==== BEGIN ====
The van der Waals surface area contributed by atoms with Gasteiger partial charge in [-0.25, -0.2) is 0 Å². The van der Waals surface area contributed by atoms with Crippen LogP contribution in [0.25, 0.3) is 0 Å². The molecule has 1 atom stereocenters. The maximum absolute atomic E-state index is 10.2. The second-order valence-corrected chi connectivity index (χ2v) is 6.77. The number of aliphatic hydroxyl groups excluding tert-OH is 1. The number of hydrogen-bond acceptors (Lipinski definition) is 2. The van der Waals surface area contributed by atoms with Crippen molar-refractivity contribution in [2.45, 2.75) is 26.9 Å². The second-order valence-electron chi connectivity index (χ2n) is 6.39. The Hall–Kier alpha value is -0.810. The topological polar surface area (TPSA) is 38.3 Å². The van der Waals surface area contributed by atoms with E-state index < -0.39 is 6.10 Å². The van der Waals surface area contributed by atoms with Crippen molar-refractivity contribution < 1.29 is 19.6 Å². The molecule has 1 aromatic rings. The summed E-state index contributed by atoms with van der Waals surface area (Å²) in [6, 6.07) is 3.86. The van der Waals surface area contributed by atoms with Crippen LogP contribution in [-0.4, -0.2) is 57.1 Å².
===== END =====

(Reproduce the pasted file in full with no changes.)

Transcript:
The van der Waals surface area contributed by atoms with Gasteiger partial charge in [-0.25, -0.2) is 0 Å². The van der Waals surface area contributed by atoms with Crippen LogP contribution in [0.25, 0.3) is 0 Å². The molecule has 1 atom stereocenters. The maximum absolute atomic E-state index is 10.2. The second-order valence-corrected chi connectivity index (χ2v) is 6.77. The number of aliphatic hydroxyl groups excluding tert-OH is 1. The number of hydrogen-bond acceptors (Lipinski definition) is 2. The van der Waals surface area contributed by atoms with Crippen molar-refractivity contribution in [2.45, 2.75) is 26.9 Å². The second-order valence-electron chi connectivity index (χ2n) is 6.39. The Hall–Kier alpha value is -0.810. The topological polar surface area (TPSA) is 38.3 Å². The van der Waals surface area contributed by atoms with E-state index < -0.39 is 6.10 Å². The van der Waals surface area contributed by atoms with Crippen molar-refractivity contribution < 1.29 is 19.6 Å². The molecule has 1 aromatic rings. The summed E-state index contributed by atoms with van der Waals surface area (Å²) in [6, 6.07) is 3.86. The van der Waals surface area contributed by atoms with Crippen LogP contribution in [-0.4, -0.2) is 57.1 Å².